Introduction: Recently low circulating levels of sex hormone binding globulin (SHBG) have been shown to be a strong predictor of the risk of developing type 2 diabetes. Genetic studies suggest that this may be a primary causal abnormality and the mechanism may relate to effects on insulin resistance.
Methods: Insulin resistance was assessed using a two-step euglycaemic hyperinsulinaemic clamp (EHC) in 87 (59 male and 28 post-menopausal female) overweight individuals (BMI = 2735 kg/m2) at elevated risk of cardiovascular disease (as assessed by the JBS 2 guidelines). Serum sex hormone binding globulin concentrations were measured using a solid-phase, two-site chemiluminescent immunometric technique. Analysis was performed using Pearsons correlation coefficients and a linear regression model.
Results: For the total group a statistically significant correlation was seen between SHBG and Glucose Infusion Rate (GIR) during step 2 (r=0.384, P<0.001). When analysed by gender this is stronger in females (r=0.628, P<0.001), than in males (r=0.248, P=0.059). Using a linear regression model, including age, gender and percentage body fat a doubling of SHBG was associated with a 26% (95%CI: 5%-51%) increase in GIR (P=0.012) in the total group. Gender was not found to have a statistically significant contribution to this relationship. After inclusion of fasting serum insulin in this model a doubling of SHBG was associated with a 10% (95% CI: -6%29%) increase in GIR (P=0.248).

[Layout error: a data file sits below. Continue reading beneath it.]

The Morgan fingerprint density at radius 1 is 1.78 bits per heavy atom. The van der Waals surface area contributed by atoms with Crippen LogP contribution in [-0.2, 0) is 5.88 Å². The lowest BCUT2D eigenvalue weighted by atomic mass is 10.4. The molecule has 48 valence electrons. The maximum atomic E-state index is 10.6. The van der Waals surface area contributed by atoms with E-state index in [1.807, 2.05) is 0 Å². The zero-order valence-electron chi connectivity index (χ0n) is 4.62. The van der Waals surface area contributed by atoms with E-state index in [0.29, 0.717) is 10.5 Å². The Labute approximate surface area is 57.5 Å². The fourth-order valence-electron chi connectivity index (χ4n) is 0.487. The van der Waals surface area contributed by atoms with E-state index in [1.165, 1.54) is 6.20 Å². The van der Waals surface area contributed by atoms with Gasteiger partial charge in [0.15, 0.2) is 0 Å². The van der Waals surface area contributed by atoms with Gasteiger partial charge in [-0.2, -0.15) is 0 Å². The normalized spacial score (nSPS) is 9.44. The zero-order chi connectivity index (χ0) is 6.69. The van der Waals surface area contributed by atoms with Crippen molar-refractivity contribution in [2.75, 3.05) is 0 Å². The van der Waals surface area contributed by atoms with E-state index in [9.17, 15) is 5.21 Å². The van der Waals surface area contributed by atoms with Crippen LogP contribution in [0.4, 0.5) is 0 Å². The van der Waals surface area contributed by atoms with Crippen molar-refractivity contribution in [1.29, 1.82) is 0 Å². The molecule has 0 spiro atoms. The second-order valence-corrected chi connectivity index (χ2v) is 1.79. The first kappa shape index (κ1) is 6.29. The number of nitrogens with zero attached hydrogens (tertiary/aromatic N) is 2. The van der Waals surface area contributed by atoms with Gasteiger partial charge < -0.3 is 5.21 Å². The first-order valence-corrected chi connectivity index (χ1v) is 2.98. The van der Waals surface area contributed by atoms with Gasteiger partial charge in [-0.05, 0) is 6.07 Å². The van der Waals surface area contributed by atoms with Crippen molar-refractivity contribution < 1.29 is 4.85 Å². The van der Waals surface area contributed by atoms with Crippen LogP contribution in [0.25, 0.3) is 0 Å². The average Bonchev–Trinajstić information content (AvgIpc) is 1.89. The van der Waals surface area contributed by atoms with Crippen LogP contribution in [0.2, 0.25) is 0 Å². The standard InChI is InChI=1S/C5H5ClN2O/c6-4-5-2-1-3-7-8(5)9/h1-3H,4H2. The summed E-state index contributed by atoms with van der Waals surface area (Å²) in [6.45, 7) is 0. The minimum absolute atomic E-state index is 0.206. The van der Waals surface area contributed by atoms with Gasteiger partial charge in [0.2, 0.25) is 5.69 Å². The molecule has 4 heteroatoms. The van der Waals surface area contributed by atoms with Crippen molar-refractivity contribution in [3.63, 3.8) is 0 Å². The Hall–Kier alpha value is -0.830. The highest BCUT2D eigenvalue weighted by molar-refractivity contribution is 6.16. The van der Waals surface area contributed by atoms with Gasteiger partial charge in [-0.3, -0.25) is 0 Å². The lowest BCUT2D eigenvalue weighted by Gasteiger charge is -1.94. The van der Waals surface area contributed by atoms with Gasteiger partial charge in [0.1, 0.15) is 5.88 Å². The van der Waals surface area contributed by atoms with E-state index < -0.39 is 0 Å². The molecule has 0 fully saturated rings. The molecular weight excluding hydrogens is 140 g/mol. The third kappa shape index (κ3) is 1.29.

Conclusions: This is the first large study including both sexes to examine the relationship between insulin resistance and SHBG using the gold-standard EHC. We demonstrate that low serum SHBG concentration is associated with insulin resistance independent of adiposity, with stronger correlation in females. Fasting serum insulin is a significant confounder in this relationship. In spite of this measurement of serum SHBG may be useful in identifying patients with insulin resistance.
Declaration of interest: There is no conflict of interest that could be perceived as prejudicing the impartiality of the research reported.
Funding: Declaration of Funding: Food Standards Agency, Irish Endocrine Society.